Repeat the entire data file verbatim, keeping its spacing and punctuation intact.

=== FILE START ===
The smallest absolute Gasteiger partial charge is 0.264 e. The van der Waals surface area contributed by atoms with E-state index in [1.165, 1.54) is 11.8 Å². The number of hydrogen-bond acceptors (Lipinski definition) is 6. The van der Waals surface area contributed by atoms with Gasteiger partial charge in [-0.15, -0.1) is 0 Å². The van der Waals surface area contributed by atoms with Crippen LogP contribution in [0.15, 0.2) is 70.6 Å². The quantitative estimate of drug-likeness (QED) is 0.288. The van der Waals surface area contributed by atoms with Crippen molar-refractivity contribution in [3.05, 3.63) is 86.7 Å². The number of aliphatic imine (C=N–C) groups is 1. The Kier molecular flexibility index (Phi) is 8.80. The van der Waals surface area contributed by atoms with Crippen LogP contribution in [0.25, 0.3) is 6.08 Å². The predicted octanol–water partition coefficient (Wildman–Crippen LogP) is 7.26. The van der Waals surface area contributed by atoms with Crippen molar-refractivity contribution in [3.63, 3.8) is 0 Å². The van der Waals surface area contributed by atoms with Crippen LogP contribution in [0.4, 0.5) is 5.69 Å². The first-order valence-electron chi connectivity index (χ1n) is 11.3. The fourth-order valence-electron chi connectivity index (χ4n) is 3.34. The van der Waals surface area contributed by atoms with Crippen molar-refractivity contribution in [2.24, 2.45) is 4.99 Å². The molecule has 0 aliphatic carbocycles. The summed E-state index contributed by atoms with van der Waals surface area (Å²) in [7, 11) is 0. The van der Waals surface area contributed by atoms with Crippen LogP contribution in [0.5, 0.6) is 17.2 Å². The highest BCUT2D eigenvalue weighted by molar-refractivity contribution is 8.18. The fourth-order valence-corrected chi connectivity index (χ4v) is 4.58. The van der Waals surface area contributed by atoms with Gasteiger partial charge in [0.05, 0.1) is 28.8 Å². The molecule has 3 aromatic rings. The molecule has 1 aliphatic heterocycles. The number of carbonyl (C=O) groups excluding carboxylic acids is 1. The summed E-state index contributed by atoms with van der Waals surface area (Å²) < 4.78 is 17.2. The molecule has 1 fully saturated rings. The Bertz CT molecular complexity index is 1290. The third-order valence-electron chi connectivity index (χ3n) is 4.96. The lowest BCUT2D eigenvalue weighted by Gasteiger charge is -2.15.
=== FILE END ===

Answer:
The smallest absolute Gasteiger partial charge is 0.264 e. The van der Waals surface area contributed by atoms with E-state index in [1.165, 1.54) is 11.8 Å². The number of hydrogen-bond acceptors (Lipinski definition) is 6. The van der Waals surface area contributed by atoms with Gasteiger partial charge in [-0.15, -0.1) is 0 Å². The van der Waals surface area contributed by atoms with Crippen LogP contribution in [0.15, 0.2) is 70.6 Å². The quantitative estimate of drug-likeness (QED) is 0.288. The van der Waals surface area contributed by atoms with Crippen molar-refractivity contribution in [3.05, 3.63) is 86.7 Å². The number of aliphatic imine (C=N–C) groups is 1. The Kier molecular flexibility index (Phi) is 8.80. The van der Waals surface area contributed by atoms with Crippen LogP contribution in [0.25, 0.3) is 6.08 Å². The predicted octanol–water partition coefficient (Wildman–Crippen LogP) is 7.26. The van der Waals surface area contributed by atoms with Crippen molar-refractivity contribution in [3.63, 3.8) is 0 Å². The van der Waals surface area contributed by atoms with Crippen LogP contribution in [0.4, 0.5) is 5.69 Å². The first-order valence-electron chi connectivity index (χ1n) is 11.3. The fourth-order valence-electron chi connectivity index (χ4n) is 3.34. The van der Waals surface area contributed by atoms with Crippen molar-refractivity contribution in [2.24, 2.45) is 4.99 Å². The molecule has 0 aliphatic carbocycles. The summed E-state index contributed by atoms with van der Waals surface area (Å²) in [7, 11) is 0. The van der Waals surface area contributed by atoms with Crippen LogP contribution in [0.5, 0.6) is 17.2 Å². The highest BCUT2D eigenvalue weighted by molar-refractivity contribution is 8.18. The fourth-order valence-corrected chi connectivity index (χ4v) is 4.58. The van der Waals surface area contributed by atoms with Gasteiger partial charge in [0.05, 0.1) is 28.8 Å². The molecule has 3 aromatic rings. The molecule has 1 aliphatic heterocycles. The number of carbonyl (C=O) groups excluding carboxylic acids is 1. The summed E-state index contributed by atoms with van der Waals surface area (Å²) < 4.78 is 17.2. The molecule has 1 fully saturated rings. The Bertz CT molecular complexity index is 1290. The third-order valence-electron chi connectivity index (χ3n) is 4.96. The lowest BCUT2D eigenvalue weighted by Gasteiger charge is -2.15.